27 Beautiful and Inspirational Japanese Quotes

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Did you know that the famous saying ‘fall down seven times, stand up eight’ actually originated from Japan? Japanese quotes go way back, rooted in cultural practices and philosophy. 

Japanese proverbs or kotowaza (諺 / ことわざ) can be used in daily conversation or literature. There are three types of kotowaza:

  • Iinarawashi (言い習わし / いいならわし): short sayings
  • Kanyouku (慣用句 / かんようく): idiomatic phrases
  • Yojijukugo (四字熟語 / よじじゅくご): four-character idioms

Though idioms are very common, not all of them carry significant meanings. We picked out some popular, inspirational Japanese quotes that can guide you in your daily life!

These meaningful quotes include English translations and cultural notes to better understand Japanese wisdom.

石橋を叩いて渡る (Knock on a stone bridge before crossing it)

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Stone bridges are typically sturdy, but one can’t be careful enough. Even stone bridges can weaken over time. This Japanese proverb tells us that one must be careful in certain situations even when it seems safe.

石の上にも三年 (Three years sitting on a rock)

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This Japanese proverb teaches the value of patience. Sitting on a rock for a long time makes it warm. Even if it takes a long time, as long as we pour consistent effort into something, good results will come!

七転び八起き (Fall down seven times, stand up eight)

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This famous Japanese quote is an idiomatic expression that means to keep at something until you succeed. No matter how many times you fail, you must get back on your feet again. Life has many ups and downs, but never let the bad times get you down!

河童の川流れ (Kappa swept away by the river)

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Kappa (河童 / かっぱ) are mythical creatures in Japanese folklore that live in bodies of water, mostly rivers and ponds. Since they are water dwellers, it is expected that they are good swimmers, but even so, they can still be swept away by the current. This proverb tells us that even when you are an expert at something, you can still make mistakes.

Another common Japanese quote that shares the same meaning is Saru mo ki kara ochiru (サルも木から落ちる), which translates to ‘even a monkey can fall from a tree’.

海老で鯛を釣る (Fishing bream with shrimp as bait)

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Sea bream or tai (鯛 / たい) is an expensive, but culturally significant fish in Japan. This fish is prepared on special occasions such as weddings and New Year, and is said to bring good luck.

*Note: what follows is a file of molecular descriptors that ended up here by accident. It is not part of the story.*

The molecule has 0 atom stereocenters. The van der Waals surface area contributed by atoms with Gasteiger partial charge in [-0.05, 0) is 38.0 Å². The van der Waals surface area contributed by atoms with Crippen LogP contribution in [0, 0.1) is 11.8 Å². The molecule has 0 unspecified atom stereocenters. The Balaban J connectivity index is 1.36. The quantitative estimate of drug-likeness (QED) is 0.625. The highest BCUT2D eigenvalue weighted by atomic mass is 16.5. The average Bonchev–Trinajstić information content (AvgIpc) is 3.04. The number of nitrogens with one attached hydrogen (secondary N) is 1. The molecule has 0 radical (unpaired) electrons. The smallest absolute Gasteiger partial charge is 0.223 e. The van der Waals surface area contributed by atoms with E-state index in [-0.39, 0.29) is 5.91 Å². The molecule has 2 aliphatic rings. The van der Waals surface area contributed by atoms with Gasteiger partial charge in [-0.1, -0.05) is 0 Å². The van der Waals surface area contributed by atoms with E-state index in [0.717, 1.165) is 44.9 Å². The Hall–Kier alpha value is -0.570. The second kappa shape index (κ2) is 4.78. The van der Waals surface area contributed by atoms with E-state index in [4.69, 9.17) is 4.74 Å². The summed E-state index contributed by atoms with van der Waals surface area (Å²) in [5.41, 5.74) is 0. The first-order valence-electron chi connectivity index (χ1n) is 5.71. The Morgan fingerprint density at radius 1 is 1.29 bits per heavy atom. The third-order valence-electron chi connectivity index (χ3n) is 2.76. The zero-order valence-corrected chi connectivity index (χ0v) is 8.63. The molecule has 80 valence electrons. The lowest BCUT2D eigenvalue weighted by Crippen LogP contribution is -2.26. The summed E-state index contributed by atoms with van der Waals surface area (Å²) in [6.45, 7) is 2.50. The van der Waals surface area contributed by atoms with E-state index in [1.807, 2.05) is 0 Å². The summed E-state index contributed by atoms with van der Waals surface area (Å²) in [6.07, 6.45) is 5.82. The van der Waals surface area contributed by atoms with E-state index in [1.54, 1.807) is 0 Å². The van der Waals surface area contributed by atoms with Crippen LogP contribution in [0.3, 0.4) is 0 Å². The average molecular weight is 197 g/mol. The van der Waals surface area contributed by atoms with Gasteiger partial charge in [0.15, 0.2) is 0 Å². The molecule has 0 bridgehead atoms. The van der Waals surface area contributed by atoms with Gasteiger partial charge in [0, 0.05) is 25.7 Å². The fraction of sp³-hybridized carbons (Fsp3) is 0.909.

In contrast, shrimp or ebi (海老 / えび) is cheaper and commonly prepared in everyday dishes. Using this context, the proverb tells us that we can gain something great even with a small cost!

爪の垢を煎じて飲む (Boil and drink dirt underneath the fingernails)

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This interesting Japanese quote may sound strange at first, but it carries a rich meaning. ‘Dirt underneath the fingernails’ of a master or mentor refers to their knowledge and expertise, attained through hard work. To ‘boil and drink’ this knowledge would be to learn from your mentor’s experience in order to follow in their footsteps.

餃子は花よりも優れています (Dumplings over flowers)

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A shorter version of this famous Japanese quote would be hana yori dango (花より団子). This means to prefer substance over style. Sometimes, it’s better to be practical instead of choosing something just for show.

The title of the popular shōjo manga Hana Yori Dango (花より男子) is a pun on this quote. Note that the manga uses 男 instead of 団. The former means ‘male’ while the latter means ‘group’ or ‘association’. Meanwhile, dango (団子) is a type of dumpling made of mochi.

晴耕雨読 (Work in the fields on a fine day, read books on a rainy day)

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This yojijukugo or four-character idiom means that no matter the circumstances, you can adapt your activity to fit the situation.

A fine day is a good opportunity to work outside, and while rainy days might keep us indoors, it doesn’t mean we can’t do anything. Curling up with a good book is also productive, not to mention cozy!

This idiom is often used to describe the ideal Japanese retirement or leisurely lifestyle.